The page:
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The Murder of Nikolai Vavilov: The Story of Stalin's Persecution of One of the Twentieth Century's Greatest Scientists

Peter Pringle.
Publisher J.R.Books Ltd  
Format hardcover
Product Dimensions 9.5 x 6.5 x 1.4 inches
ISBN 9781906217914
Pages/Publication Date 371/2009
Daedalus Item Code 33919
This item is not available.
The former Moscow bureau chief of London's Independent and the author of Food, Inc., Peter Pringle re-creates the extraordinary life and tragic end of a brilliant geneticist who fell victim to Soviet politics. Nikolai Vavilov dreamed of ending hunger and famine in the world, using genetics to breed plants that could grow anywhere, in any climate, and could help create a Socialist utopia. Lenin supported the handsome young professor, and he became a real-life Indiana Jones, hunting botanical treasures on five continents. But Vavilov's bourgeois background made him a ready scapegoat after Stalin took over in 1924, and when genetic science was suppressed in favor of the fraudulent theories of peasant horticulturalist Trofim Lysenko, Vavilov was sentenced to death—by starvation—in the gulag.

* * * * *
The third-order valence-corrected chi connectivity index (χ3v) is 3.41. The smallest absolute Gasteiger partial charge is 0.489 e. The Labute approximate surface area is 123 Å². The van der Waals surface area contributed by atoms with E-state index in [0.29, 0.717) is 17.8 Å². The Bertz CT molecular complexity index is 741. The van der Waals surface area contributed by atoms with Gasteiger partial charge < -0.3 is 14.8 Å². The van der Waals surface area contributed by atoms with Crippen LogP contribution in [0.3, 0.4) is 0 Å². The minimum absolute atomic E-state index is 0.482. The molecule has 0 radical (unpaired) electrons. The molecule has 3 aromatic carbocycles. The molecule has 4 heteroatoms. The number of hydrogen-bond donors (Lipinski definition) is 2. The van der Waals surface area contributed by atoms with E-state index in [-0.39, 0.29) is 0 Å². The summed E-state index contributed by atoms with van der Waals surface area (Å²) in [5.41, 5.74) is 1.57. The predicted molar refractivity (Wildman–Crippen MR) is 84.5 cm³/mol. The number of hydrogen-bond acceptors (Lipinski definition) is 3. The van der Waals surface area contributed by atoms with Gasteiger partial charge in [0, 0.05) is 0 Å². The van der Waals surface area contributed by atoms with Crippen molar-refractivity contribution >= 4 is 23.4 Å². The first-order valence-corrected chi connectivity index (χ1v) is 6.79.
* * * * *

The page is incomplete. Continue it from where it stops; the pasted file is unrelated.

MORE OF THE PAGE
"A well-researched and well-written study of the murder of an outstanding Soviet geneticist and the ideological perversion of science. Pringle details the life and career of Nikolai Vavilov (1887–1943) through his rise in the early Soviet scientific establishment and awarding of the Lenin Prize. Vavilov was a scientist's scientist, traveling the world to collect seeds and plants unavailable in Russia in order to transform Soviet and even world agriculture, and ensure the survival of humanity through an adequate food supply. He was one of the U.S.S.R.'s top scientists when Soviet authorities fell in love with the now-discredited notions of a rival scientist, Trofim Lysenko, who believed in the inheritance of acquired characteristics. Using recently opened archives, Pringle is able to detail Vavilov's arrest on trumped-up charges of sabotage and spying, his torture and death in prison. Pringle has added another page to the lengthy tale of the deadly workings of the Soviet bureaucracy—and the toll of Stalin's terror on the world by turning science into propaganda."—Publishers Weekly

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